Careful Climbers Plan Return to Everest in April
The world's tallest mountain has been closed for a year because of the coronavirus pandemic.
But Nepal's Mount Everest will be open to visitors again next month. The news pleases mountain climbers from around the world.
Climbing season begins in April with the start of better weather. A representative from Nepal's department of tourism expects about 300 climbers will try to reach the top of the mountain this year.
During the climbing season in 2019, a record 381 climbers attempted to reach the top of Everest.
This year, if someone wants to climb the mountain, they must show a recent negative test for the virus. Visitors also must stay away from other people for a week after arriving in Nepal.
Mountain climbing is an important part of Nepal's economy. Eight of the world's 14 highest mountains – including Everest – are at least partly in the South Asian country.
Nepal closed its mountains in 2020 as the coronavirus spread in the country, which borders India and China. Nepal has recorded nearly 275,000 infections and just over 3,000 deaths from the virus.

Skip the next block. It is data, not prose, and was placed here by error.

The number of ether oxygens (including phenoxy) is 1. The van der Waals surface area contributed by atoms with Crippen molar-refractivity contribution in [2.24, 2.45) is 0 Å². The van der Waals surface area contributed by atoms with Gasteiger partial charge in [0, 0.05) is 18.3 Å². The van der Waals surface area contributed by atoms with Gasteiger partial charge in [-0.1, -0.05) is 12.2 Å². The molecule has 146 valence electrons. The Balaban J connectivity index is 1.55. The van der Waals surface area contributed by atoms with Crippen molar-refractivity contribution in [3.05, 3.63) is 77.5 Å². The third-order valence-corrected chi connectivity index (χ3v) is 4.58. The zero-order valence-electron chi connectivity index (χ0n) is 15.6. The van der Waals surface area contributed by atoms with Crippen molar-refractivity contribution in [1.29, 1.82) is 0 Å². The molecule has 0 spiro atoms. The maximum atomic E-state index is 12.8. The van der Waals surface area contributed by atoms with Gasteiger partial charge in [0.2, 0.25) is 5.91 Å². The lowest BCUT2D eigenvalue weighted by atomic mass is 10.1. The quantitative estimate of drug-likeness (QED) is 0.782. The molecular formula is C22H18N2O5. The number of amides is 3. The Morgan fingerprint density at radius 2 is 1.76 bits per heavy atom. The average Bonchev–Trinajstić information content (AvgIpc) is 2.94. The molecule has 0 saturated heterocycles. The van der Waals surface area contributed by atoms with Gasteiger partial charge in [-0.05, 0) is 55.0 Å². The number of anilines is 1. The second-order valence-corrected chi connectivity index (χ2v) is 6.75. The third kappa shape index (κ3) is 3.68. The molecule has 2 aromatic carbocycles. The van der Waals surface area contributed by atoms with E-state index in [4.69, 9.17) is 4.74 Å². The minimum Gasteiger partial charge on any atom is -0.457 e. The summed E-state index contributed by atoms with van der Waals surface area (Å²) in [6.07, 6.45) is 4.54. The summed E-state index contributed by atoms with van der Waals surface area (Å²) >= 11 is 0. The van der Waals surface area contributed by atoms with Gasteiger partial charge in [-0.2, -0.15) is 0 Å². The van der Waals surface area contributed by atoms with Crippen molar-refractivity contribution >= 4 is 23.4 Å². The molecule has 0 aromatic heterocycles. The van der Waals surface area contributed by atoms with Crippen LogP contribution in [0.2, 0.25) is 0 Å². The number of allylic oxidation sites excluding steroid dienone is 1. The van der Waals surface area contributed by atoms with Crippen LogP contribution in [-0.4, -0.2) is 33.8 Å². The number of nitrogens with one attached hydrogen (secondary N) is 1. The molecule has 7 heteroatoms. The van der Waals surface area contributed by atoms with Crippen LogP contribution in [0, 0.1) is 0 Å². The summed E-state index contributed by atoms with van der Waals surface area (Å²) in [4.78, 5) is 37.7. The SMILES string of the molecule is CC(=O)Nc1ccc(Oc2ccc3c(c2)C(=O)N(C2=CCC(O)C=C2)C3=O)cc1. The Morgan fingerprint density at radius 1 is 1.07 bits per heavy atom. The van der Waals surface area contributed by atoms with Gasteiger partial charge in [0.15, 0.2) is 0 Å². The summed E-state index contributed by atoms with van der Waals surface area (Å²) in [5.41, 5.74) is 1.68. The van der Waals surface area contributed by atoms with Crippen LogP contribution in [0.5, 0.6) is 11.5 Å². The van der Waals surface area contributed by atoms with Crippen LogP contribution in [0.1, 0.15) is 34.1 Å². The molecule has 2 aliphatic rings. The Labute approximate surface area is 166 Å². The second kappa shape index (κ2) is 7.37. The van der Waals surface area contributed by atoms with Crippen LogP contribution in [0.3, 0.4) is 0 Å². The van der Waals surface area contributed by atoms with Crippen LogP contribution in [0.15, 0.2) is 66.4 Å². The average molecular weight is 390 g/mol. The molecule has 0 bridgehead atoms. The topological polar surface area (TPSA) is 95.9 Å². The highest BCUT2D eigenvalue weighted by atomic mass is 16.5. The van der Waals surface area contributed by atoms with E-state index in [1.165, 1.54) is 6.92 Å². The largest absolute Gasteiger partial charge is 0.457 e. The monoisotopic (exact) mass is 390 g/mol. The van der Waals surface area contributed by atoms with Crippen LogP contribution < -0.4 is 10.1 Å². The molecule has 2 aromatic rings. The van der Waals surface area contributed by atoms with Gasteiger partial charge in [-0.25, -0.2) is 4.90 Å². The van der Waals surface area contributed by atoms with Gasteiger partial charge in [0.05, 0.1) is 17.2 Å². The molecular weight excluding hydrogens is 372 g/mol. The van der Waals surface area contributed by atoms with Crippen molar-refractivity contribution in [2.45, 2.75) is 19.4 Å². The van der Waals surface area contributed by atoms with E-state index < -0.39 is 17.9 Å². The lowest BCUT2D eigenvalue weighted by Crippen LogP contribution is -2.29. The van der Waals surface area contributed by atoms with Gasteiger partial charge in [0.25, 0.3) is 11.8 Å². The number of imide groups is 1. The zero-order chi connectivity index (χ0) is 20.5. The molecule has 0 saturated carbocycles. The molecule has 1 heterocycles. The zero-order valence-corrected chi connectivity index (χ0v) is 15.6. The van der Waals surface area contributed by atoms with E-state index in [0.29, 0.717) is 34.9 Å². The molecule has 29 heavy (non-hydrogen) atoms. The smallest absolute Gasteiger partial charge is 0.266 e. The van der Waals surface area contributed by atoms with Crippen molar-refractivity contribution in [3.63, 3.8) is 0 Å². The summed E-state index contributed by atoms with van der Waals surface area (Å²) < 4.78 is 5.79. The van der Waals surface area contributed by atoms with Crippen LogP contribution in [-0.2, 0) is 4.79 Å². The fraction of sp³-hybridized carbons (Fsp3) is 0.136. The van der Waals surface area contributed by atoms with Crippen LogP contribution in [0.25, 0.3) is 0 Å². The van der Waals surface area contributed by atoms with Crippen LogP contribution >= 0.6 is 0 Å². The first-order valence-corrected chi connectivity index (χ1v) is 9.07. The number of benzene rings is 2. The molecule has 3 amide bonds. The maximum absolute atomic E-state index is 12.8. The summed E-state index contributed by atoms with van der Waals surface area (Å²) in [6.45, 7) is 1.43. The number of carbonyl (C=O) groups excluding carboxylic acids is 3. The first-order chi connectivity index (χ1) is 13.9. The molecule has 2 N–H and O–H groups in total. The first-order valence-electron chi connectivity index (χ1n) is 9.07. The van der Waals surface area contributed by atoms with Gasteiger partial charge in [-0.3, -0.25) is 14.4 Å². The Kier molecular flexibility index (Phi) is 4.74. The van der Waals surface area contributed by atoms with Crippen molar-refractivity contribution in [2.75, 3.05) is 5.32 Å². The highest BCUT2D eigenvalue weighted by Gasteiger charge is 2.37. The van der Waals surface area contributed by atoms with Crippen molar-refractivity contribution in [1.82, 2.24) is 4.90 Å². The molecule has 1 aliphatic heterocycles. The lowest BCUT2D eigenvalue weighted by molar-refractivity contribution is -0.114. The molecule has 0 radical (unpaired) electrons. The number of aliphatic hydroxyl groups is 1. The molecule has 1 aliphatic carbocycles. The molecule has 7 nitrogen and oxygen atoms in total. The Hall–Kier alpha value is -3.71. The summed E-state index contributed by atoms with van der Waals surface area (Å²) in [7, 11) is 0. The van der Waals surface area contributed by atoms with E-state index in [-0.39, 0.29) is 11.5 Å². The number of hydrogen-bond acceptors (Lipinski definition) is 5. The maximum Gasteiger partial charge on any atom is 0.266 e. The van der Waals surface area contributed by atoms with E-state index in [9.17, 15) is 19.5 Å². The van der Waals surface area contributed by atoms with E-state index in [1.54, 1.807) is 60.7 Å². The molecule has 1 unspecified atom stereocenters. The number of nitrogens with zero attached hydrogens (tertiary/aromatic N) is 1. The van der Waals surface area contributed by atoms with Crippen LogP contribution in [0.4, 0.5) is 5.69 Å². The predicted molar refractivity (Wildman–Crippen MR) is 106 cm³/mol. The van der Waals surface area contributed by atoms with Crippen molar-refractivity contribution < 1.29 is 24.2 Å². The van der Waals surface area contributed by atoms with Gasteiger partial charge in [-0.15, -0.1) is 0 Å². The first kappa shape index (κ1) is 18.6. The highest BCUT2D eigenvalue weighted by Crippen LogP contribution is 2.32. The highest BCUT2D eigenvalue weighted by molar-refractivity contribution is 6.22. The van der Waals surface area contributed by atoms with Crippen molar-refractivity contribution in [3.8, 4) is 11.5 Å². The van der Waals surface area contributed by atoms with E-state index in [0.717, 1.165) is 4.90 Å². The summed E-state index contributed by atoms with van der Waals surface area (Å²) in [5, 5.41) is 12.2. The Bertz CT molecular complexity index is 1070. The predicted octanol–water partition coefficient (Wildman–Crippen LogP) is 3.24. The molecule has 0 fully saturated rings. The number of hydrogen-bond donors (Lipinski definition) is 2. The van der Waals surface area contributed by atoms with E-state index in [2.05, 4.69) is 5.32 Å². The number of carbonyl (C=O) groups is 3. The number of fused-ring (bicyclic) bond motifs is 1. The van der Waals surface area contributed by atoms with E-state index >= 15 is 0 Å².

The virus is more controlled now that vaccinations have started.
The part of Everest in China remains closed, so it is possible that more climbers than usual will come to Nepal.
Lukas Furtenbach is with Furtenbach Adventures, a California-based company that leads mountain climbing trips. He plans to bring 22 people to Nepal for climbing trips this year. Two of his groups will try to climb Everest.
He said his groups will follow COVID-19 rules such as living in a "bubble" at the start of the trip.
Garrett Madison owns an adventure company called Madison Mountaineering. He plans to bring climbers from April through May.
"We are not afraid of COVID, but will take precautions," he said.
Another company, however, will stay away this season.
Adrian Ballinger works for Alpenglow Expeditions in California.
He said it is not a "responsible time" to lead trips to Nepal because of the country's weak healthcare system.
Ballinger added, "The last thing we want to do is put our climbers in harm's way or create a rescue situation on the mountain if someone were to get sick that would put others in danger."
I'm Dan Friedell.